Here’s an exercise that helps you recognize why and when you get angry sometimes. You can use it to help prevent yourself from getting angry or not blaming others.
It applies for any other emotion than anger, so you can use it to prevent any emotion you don’t want and to create any emotion you do want.
Step 1: Think of a time you got angry.
Step 2: What did you do just before? Were you also angry just then, or rushed, under pressure, or something similar?
Many times one type of pressure or stress affects your mood afterward, even if the later situation has nothing to do with the earlier except that they were close in time. Moods linger. You can feel angry toward someone just because you were under pressure from something unrelated ten minutes before.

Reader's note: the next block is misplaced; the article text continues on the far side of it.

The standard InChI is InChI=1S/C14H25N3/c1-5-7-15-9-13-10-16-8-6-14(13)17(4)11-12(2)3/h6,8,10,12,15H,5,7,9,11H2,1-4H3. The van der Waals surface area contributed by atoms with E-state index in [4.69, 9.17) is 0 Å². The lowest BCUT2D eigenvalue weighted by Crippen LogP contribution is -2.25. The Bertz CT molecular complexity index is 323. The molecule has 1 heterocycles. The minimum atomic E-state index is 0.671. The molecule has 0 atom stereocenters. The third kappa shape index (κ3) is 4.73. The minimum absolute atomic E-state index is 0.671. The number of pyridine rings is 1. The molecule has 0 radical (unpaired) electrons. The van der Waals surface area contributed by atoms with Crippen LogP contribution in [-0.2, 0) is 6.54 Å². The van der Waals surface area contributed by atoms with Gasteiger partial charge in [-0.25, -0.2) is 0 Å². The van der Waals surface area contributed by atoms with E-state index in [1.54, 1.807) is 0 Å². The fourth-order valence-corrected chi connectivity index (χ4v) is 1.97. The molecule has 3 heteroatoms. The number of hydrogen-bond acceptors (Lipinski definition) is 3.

Step 3: What did you do just after? Did the anger carry over?
Anger in one area lingers and can affect other areas for no reason except for happening close in time.
For other emotions, think of a time you were unshaken by someone doing something that would normally annoy you — showing up late, talking too loud, etc. What did you do before? Were you happy just before?
Think of a time you were happy, satisfied, calm, or the like. If you remember, did you continue to feel resilient toward problems afterward?
Like emotions you don’t like, emotions you do like also linger and affect you afterward.
Creating emotions you want creates a self-reinforcing resilient cycle.
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